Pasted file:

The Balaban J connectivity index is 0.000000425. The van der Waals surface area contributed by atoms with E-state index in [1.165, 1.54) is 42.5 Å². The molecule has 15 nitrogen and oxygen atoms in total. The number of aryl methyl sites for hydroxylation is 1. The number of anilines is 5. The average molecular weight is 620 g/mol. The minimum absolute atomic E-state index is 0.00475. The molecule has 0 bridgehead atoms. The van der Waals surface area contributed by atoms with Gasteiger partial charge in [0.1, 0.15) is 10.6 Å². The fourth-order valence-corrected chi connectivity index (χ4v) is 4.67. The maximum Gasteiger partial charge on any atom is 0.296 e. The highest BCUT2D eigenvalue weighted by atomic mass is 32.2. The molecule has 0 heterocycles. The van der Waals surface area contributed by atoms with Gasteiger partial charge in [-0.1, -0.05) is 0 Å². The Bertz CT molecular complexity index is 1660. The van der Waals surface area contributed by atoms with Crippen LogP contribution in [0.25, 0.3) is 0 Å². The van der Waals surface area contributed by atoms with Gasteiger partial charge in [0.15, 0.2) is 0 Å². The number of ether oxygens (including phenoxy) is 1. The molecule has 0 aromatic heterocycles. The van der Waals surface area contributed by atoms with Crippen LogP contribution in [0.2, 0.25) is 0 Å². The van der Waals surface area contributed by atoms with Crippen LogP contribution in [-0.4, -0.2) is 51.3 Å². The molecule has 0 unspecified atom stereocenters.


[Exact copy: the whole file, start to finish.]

The Balaban J connectivity index is 0.000000425. The van der Waals surface area contributed by atoms with E-state index in [1.165, 1.54) is 42.5 Å². The molecule has 15 nitrogen and oxygen atoms in total. The number of aryl methyl sites for hydroxylation is 1. The number of anilines is 5. The average molecular weight is 620 g/mol. The minimum absolute atomic E-state index is 0.00475. The molecule has 0 bridgehead atoms. The van der Waals surface area contributed by atoms with Gasteiger partial charge in [0.1, 0.15) is 10.6 Å². The fourth-order valence-corrected chi connectivity index (χ4v) is 4.67. The maximum Gasteiger partial charge on any atom is 0.296 e. The highest BCUT2D eigenvalue weighted by atomic mass is 32.2. The molecule has 0 heterocycles. The van der Waals surface area contributed by atoms with Gasteiger partial charge in [-0.1, -0.05) is 0 Å². The Bertz CT molecular complexity index is 1660. The van der Waals surface area contributed by atoms with Crippen LogP contribution in [0.25, 0.3) is 0 Å². The van der Waals surface area contributed by atoms with Gasteiger partial charge in [0.15, 0.2) is 0 Å². The number of ether oxygens (including phenoxy) is 1. The molecule has 0 aromatic heterocycles. The van der Waals surface area contributed by atoms with Crippen LogP contribution in [0.2, 0.25) is 0 Å². The van der Waals surface area contributed by atoms with Crippen LogP contribution in [-0.4, -0.2) is 51.3 Å². The molecule has 0 unspecified atom stereocenters.